How I Got Zipped in My Drive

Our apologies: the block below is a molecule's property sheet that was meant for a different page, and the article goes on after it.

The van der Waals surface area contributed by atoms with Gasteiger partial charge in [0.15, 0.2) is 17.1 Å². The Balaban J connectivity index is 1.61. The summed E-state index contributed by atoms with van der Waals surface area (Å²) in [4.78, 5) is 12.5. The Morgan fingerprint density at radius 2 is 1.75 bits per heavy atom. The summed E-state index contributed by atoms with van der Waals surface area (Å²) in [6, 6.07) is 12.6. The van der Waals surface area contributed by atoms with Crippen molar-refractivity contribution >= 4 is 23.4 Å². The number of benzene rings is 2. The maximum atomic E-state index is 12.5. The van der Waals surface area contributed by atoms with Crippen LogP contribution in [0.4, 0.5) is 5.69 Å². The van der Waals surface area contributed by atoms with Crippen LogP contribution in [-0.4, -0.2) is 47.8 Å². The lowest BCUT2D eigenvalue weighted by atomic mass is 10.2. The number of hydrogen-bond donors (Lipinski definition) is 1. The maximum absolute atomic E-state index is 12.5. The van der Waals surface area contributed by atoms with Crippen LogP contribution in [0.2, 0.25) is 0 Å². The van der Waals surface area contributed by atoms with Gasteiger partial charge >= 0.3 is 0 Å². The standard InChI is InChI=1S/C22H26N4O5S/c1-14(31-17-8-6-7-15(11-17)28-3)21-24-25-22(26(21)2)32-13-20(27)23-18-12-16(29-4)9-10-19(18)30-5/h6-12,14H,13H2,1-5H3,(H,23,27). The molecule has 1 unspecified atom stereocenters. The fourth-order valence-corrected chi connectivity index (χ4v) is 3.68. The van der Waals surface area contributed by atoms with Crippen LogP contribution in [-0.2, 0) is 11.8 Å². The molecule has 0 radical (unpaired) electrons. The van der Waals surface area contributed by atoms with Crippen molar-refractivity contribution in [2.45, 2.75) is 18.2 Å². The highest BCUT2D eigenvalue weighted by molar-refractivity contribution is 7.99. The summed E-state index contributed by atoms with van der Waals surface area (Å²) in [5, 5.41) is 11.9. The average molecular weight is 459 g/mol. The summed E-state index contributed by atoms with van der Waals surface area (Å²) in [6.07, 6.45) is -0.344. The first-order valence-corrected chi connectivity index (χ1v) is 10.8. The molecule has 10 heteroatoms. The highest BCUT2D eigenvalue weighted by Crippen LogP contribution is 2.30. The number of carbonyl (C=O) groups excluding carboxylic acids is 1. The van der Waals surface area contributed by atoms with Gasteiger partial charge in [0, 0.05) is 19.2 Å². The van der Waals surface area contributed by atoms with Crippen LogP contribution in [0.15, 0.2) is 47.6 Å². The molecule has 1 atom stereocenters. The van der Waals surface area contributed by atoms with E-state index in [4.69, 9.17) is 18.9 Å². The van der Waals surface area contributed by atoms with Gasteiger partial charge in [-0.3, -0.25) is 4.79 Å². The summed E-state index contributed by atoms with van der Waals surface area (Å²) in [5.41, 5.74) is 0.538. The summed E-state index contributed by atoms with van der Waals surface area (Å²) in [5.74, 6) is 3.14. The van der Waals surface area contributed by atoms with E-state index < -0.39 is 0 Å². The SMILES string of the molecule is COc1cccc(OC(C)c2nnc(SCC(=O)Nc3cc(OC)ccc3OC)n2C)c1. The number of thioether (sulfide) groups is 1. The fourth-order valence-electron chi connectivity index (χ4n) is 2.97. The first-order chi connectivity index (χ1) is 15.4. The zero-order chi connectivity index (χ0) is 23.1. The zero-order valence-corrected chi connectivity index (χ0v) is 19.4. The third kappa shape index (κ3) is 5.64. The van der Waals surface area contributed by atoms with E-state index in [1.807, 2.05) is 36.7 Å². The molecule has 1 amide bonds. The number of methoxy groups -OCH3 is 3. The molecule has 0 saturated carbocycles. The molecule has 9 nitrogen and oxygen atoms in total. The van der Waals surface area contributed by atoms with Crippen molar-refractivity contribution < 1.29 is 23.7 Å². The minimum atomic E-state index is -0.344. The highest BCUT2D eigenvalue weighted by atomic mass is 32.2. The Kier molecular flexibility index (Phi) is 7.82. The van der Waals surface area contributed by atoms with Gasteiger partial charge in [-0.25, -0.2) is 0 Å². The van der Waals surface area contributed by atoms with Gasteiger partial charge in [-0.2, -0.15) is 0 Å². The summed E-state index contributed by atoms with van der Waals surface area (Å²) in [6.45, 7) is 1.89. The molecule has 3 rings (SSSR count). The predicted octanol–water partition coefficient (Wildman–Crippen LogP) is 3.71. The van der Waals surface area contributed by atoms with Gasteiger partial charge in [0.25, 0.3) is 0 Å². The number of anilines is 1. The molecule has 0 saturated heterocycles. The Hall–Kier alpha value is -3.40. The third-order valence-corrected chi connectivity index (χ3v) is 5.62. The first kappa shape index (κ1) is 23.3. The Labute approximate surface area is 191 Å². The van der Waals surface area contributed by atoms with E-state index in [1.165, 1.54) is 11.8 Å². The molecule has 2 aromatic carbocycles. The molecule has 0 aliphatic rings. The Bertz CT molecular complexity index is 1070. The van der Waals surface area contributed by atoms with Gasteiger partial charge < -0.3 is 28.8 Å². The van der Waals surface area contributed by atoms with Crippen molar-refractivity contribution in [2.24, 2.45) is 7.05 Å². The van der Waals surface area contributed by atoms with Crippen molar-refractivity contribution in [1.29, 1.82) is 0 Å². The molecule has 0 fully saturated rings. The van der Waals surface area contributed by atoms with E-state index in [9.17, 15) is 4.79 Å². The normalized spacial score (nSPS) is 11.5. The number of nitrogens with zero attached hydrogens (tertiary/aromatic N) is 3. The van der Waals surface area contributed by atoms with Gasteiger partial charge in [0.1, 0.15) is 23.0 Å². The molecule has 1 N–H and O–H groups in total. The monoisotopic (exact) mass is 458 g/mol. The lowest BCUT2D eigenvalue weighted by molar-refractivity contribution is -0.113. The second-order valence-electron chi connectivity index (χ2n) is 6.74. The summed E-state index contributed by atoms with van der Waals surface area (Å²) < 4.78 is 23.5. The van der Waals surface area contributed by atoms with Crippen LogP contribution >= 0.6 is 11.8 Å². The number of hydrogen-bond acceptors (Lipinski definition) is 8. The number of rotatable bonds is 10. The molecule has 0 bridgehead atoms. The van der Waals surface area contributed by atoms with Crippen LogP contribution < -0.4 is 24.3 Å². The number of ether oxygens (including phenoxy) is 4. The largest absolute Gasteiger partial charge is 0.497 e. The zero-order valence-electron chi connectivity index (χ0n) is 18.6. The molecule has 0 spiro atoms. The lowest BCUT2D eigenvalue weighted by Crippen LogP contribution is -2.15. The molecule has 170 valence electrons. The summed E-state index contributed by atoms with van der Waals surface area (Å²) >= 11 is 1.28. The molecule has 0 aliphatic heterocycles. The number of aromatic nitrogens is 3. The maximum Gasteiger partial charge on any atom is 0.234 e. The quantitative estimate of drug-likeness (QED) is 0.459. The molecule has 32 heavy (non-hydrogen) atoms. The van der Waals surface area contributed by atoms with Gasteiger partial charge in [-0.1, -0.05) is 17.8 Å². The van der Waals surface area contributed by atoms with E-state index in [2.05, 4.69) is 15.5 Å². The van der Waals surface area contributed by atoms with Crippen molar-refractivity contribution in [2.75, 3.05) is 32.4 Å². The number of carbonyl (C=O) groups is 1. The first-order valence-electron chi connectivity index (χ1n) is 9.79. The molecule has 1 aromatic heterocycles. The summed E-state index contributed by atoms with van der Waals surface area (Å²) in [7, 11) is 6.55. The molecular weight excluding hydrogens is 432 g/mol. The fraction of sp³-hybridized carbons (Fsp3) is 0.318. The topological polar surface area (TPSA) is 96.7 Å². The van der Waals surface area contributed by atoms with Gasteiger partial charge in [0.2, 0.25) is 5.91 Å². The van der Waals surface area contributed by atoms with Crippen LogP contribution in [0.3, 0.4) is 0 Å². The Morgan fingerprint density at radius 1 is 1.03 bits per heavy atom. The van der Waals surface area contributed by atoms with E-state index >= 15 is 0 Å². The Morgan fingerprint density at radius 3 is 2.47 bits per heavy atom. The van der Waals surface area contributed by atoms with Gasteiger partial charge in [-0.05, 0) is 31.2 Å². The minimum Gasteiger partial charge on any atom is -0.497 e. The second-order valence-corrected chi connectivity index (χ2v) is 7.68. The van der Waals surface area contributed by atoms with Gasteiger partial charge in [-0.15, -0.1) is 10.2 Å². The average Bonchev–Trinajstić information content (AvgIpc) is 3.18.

The only difference between men and boys, the saying goes, is the size of their toys. And the price. The way they acquire their booty doesn't vary much either, especially if it has fallen upon you, the woman of the relationship, to be the keeper of the funds. Back when I was the keeper of the funds for a small sized boy, I became familiar with the Wear Mom Down routine of getting what you want. The child starts building his case, and this becomes his obsession. All day long you would hear variations on the theme of I Want and I Need and If I Had This What a Good Boy I'd Be. Add to that, I Would Never Ask for Anything Else Again if I Had This. One of my most memorable purchases was a BMX bicycle, the best one in the store, which would, in the coming months, required better handlebars, a better seat, a better this and a better that. How could this bike have been the best one when so many of the parts had to be replaced with even better ones? Modifying that damn bike occupied us, and took all my money, for the better part of a year, and when it finally reached a state of perfection, of exquisiteness that could no longer be improved upon, he flat out lost interest in it. I had an uncle -- probably all of us did -- who felt the same way about cars. He would find a good buy on a car that needed work, a dream car, just a few hundred dollars short of being a like-new car. He would buy the car and then spend every available moment as well as every available dollar, modifying and fixing and improving that car until it was perfection itself, a sight to behold. And at that point, another junker would suddenly appear on the horizon that had even more potential to be refurbished, and he would lose all interest in the car he had and pursue the car he wanted. It was a never ending cycle and a never-ending drain on his finances. At least bikes and cars have wheels and can go places. Computers are boxes that start losing their value the minute you take them out of the box. The large size boy for whom I am currently keeping funds became curious about my computer. I offered him my old one to play with. He carried it off and fiddled with it, and within a month announced he needed more speed. He needed more hard drive. He needed bigger and better. He needed access to his funds to get all this. It became something he talked about constantly. "But what would you do with a computer?" I'd asked. "What are you doing with the one I loaned you?" Well, nothing yet, but that's because it has no speed, it has no space. When a sale came up on a computer even bigger than mine, full of speed and space, the ad was waved in my face so often, I could not see to walk. All right, all right, all right. This kept him quiet for about another month, and then we entered the Acquisition Mode. Although the computer came bundled with enough software to keep him occupied full-time for a year or more, he was always on the look-out for more applications, more programs, more utilities, more games! He has yet to finish a game, but a shelf full of games gives a man a feeling of...well, I don't know. Gamemanship? Being master of the game? I tend to buy one game at a time, and play it until I win -- which can take anywhere from three months to a year with computer games -- before I start a new one. Is it men in general or just this particular man who, if he keeps getting absorbed by the Borg decides the way to win is to move on to another game? I started to draw the line at upgrades. Nope, the credit card can't keep coming out for upgrades, dammit! Just about the time you acquire every possible program you could want or need, and several dozen you don't need, they upgrade them, requiring you to kick in another $100 or so to keep up with the technology. The sale catalogs come in and I have to patiently explain, yes, I know there is an upgrade to Adobe Illustrator, but you have had Adobe Illustrator for six months, and the only thing you've ever done with it is draw some colored circles and squares which we duly hung on the refrigerator for all to admire, and you haven't Adobed or illustrated anything since. Why do we need to upgrade this program? Sometimes he sees the reason in this, but other times I am up against a cascading tide of need that is like a hole in the Hoover Dam. And you live in fear of his getting together with another computer acquisition obsessive to compare notes on who's got more programs and who's got the bigger hard drive. Six months ago, he didn't know what a zip drive was. Even three months ago, I don't think he knew what a zip drive was, but all you need is another man to tell your man about his cool zip drive, and you know what? Now he needs a zip drive. A zip drive, apparently, is some little device which stores vast quantities of whatever you have to store. It is like a computer two-car garage. "But," I insist, "you're always bragging about how much hard drive space you still have free compared to my hard drive. What do you need a zip drive for?" Such a direct assault on his primal need calls for reinforcements, so he studies up for the attack. The first prong of this invasion into our funds is a general lecture on Why Zip Drives Are Good in General. This is quickly followed by What I Could Do If I Had a Zip Drive. Well, frankly, my dear, I don't give a damn what you could do if you had a zip drive. My response calls for a different tactic. Appeal to the keeper of the funds' own needs. Lecture number three is What You Could Do with My Zip Drive That Would Improve Your Life and Enhance Your Own Computer Experience. But, exactly whose hard drive is this zip drive going to be connected to? Yours or mine? Here the thinking gets very murky. It's going to be some kind of shared experience, although the color printer and scanner from our last shared experiences are currently very firmly hooked up to his computer. The weekend progresses. As I do my own computer work, or wash dishes, or fold laundry, I am continually assaulted by a man rushing into the room as if we'd won the lottery and saying breathlessly, "You know what we could do, babe, if we had a zip drive?" followed by a cataloguing of vast quantities of upgrades we could acquire, the secure life we could live knowing all our files were backed up on a single disk, the rape and pillage of all our friends' computers as we exchange programs in a single zip. Just think of the possibilities! Think of the life we could live! Think of the data we could store! What data? All you ever do is keep hooking up more peripherals to the computer. You haven't even produced any data yet. You are all cables and no data. The zip drive is coming Air Borne Express, any day now.